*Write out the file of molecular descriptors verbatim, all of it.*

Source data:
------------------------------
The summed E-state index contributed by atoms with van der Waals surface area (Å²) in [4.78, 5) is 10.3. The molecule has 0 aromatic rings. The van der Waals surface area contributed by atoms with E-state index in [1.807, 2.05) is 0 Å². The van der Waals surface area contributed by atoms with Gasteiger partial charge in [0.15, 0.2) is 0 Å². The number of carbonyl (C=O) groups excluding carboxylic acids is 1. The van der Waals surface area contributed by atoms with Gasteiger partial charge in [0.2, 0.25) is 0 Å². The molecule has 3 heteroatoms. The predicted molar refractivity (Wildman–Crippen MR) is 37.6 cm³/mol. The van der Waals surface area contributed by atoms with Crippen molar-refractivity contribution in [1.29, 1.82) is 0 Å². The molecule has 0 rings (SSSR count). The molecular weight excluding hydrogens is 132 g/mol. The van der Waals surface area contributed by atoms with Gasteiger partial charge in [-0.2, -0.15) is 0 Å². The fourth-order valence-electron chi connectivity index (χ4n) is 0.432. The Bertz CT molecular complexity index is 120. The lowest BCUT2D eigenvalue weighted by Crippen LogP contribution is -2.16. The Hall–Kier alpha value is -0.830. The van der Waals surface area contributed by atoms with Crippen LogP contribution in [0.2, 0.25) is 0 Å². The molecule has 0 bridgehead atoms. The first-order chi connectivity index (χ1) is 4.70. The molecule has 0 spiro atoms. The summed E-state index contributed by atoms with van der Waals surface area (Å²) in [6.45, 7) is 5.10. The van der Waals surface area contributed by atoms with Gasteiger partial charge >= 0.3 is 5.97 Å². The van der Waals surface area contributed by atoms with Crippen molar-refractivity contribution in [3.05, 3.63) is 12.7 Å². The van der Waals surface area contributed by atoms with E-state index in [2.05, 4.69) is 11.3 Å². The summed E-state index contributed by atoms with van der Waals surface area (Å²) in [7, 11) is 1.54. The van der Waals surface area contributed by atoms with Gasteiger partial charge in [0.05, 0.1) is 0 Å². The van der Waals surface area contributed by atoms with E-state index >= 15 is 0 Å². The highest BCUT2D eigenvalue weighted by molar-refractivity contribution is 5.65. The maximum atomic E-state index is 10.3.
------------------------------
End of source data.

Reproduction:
The summed E-state index contributed by atoms with van der Waals surface area (Å²) in [4.78, 5) is 10.3. The molecule has 0 aromatic rings. The van der Waals surface area contributed by atoms with E-state index in [1.807, 2.05) is 0 Å². The van der Waals surface area contributed by atoms with Gasteiger partial charge in [0.15, 0.2) is 0 Å². The number of carbonyl (C=O) groups excluding carboxylic acids is 1. The van der Waals surface area contributed by atoms with Gasteiger partial charge in [0.2, 0.25) is 0 Å². The molecule has 3 heteroatoms. The predicted molar refractivity (Wildman–Crippen MR) is 37.6 cm³/mol. The van der Waals surface area contributed by atoms with Crippen molar-refractivity contribution in [1.29, 1.82) is 0 Å². The molecule has 0 rings (SSSR count). The molecular weight excluding hydrogens is 132 g/mol. The van der Waals surface area contributed by atoms with Gasteiger partial charge in [-0.2, -0.15) is 0 Å². The fourth-order valence-electron chi connectivity index (χ4n) is 0.432. The Bertz CT molecular complexity index is 120. The lowest BCUT2D eigenvalue weighted by Crippen LogP contribution is -2.16. The Hall–Kier alpha value is -0.830. The van der Waals surface area contributed by atoms with Crippen LogP contribution in [0.2, 0.25) is 0 Å². The molecule has 0 bridgehead atoms. The first-order chi connectivity index (χ1) is 4.70. The molecule has 0 spiro atoms. The summed E-state index contributed by atoms with van der Waals surface area (Å²) in [6.45, 7) is 5.10. The van der Waals surface area contributed by atoms with Gasteiger partial charge >= 0.3 is 5.97 Å². The van der Waals surface area contributed by atoms with Crippen molar-refractivity contribution in [3.05, 3.63) is 12.7 Å². The van der Waals surface area contributed by atoms with E-state index in [2.05, 4.69) is 11.3 Å². The summed E-state index contributed by atoms with van der Waals surface area (Å²) in [7, 11) is 1.54. The van der Waals surface area contributed by atoms with Gasteiger partial charge in [0.05, 0.1) is 0 Å². The van der Waals surface area contributed by atoms with E-state index >= 15 is 0 Å². The highest BCUT2D eigenvalue weighted by molar-refractivity contribution is 5.65. The maximum atomic E-state index is 10.3.